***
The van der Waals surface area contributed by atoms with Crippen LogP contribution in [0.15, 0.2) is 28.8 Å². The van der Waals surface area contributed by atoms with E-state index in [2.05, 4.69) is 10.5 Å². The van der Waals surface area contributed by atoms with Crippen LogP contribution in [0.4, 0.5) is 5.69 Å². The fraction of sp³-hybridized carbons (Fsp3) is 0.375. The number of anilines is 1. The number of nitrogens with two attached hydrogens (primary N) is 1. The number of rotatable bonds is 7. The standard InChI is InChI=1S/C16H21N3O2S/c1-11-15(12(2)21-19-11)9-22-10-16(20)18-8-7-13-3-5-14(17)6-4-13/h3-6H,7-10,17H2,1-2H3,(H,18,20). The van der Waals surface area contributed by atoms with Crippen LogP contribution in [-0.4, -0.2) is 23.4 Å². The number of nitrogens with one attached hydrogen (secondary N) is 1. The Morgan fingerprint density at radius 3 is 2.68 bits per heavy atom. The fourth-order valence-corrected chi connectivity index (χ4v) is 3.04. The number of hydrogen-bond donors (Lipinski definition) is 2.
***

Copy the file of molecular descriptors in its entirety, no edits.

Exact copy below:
The van der Waals surface area contributed by atoms with Crippen LogP contribution in [0.15, 0.2) is 28.8 Å². The van der Waals surface area contributed by atoms with E-state index in [2.05, 4.69) is 10.5 Å². The van der Waals surface area contributed by atoms with Crippen LogP contribution in [0.4, 0.5) is 5.69 Å². The fraction of sp³-hybridized carbons (Fsp3) is 0.375. The number of anilines is 1. The number of nitrogens with two attached hydrogens (primary N) is 1. The number of rotatable bonds is 7. The standard InChI is InChI=1S/C16H21N3O2S/c1-11-15(12(2)21-19-11)9-22-10-16(20)18-8-7-13-3-5-14(17)6-4-13/h3-6H,7-10,17H2,1-2H3,(H,18,20). The van der Waals surface area contributed by atoms with Crippen LogP contribution in [-0.4, -0.2) is 23.4 Å². The number of nitrogens with one attached hydrogen (secondary N) is 1. The Morgan fingerprint density at radius 3 is 2.68 bits per heavy atom. The fourth-order valence-corrected chi connectivity index (χ4v) is 3.04. The number of hydrogen-bond donors (Lipinski definition) is 2.